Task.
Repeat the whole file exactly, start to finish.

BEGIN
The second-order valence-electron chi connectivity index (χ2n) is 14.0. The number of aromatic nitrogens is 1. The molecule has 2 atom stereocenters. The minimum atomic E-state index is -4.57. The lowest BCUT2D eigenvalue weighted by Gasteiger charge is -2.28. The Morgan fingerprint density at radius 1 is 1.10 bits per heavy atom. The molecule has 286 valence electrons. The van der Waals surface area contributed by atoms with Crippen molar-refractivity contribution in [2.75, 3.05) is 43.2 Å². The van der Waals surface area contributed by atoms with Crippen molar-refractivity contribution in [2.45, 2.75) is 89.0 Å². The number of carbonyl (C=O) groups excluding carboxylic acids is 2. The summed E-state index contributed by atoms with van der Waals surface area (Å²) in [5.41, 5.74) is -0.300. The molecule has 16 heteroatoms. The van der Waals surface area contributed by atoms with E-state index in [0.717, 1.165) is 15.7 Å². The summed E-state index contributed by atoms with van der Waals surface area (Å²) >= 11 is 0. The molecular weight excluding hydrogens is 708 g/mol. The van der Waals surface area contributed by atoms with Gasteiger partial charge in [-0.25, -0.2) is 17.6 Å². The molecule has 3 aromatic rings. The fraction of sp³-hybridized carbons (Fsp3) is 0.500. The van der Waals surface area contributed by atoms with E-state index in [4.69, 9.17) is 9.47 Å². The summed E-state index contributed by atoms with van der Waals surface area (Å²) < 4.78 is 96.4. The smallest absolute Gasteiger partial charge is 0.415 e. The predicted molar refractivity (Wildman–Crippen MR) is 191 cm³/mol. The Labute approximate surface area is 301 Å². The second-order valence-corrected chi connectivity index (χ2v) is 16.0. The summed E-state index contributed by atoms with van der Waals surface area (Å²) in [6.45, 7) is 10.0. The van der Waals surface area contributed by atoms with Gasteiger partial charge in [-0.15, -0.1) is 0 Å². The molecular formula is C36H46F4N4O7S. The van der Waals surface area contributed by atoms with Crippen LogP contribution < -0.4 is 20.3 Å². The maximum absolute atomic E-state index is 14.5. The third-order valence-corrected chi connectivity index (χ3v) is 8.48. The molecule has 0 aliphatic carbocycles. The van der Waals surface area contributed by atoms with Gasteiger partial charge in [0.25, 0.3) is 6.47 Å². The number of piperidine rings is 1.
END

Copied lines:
The second-order valence-electron chi connectivity index (χ2n) is 14.0. The number of aromatic nitrogens is 1. The molecule has 2 atom stereocenters. The minimum atomic E-state index is -4.57. The lowest BCUT2D eigenvalue weighted by Gasteiger charge is -2.28. The Morgan fingerprint density at radius 1 is 1.10 bits per heavy atom. The molecule has 286 valence electrons. The van der Waals surface area contributed by atoms with Crippen molar-refractivity contribution in [2.75, 3.05) is 43.2 Å². The van der Waals surface area contributed by atoms with Crippen molar-refractivity contribution in [2.45, 2.75) is 89.0 Å². The number of carbonyl (C=O) groups excluding carboxylic acids is 2. The summed E-state index contributed by atoms with van der Waals surface area (Å²) in [5.41, 5.74) is -0.300. The molecule has 16 heteroatoms. The van der Waals surface area contributed by atoms with E-state index in [0.717, 1.165) is 15.7 Å². The summed E-state index contributed by atoms with van der Waals surface area (Å²) >= 11 is 0. The molecular weight excluding hydrogens is 708 g/mol. The van der Waals surface area contributed by atoms with Gasteiger partial charge in [-0.25, -0.2) is 17.6 Å². The molecule has 3 aromatic rings. The fraction of sp³-hybridized carbons (Fsp3) is 0.500. The van der Waals surface area contributed by atoms with E-state index in [4.69, 9.17) is 9.47 Å². The summed E-state index contributed by atoms with van der Waals surface area (Å²) < 4.78 is 96.4. The smallest absolute Gasteiger partial charge is 0.415 e. The predicted molar refractivity (Wildman–Crippen MR) is 191 cm³/mol. The Labute approximate surface area is 301 Å². The second-order valence-corrected chi connectivity index (χ2v) is 16.0. The summed E-state index contributed by atoms with van der Waals surface area (Å²) in [6.45, 7) is 10.0. The van der Waals surface area contributed by atoms with Gasteiger partial charge in [-0.15, -0.1) is 0 Å². The molecular formula is C36H46F4N4O7S. The van der Waals surface area contributed by atoms with Crippen LogP contribution < -0.4 is 20.3 Å². The maximum absolute atomic E-state index is 14.5. The third-order valence-corrected chi connectivity index (χ3v) is 8.48. The molecule has 0 aliphatic carbocycles. The van der Waals surface area contributed by atoms with Gasteiger partial charge in [0.25, 0.3) is 6.47 Å². The number of piperidine rings is 1.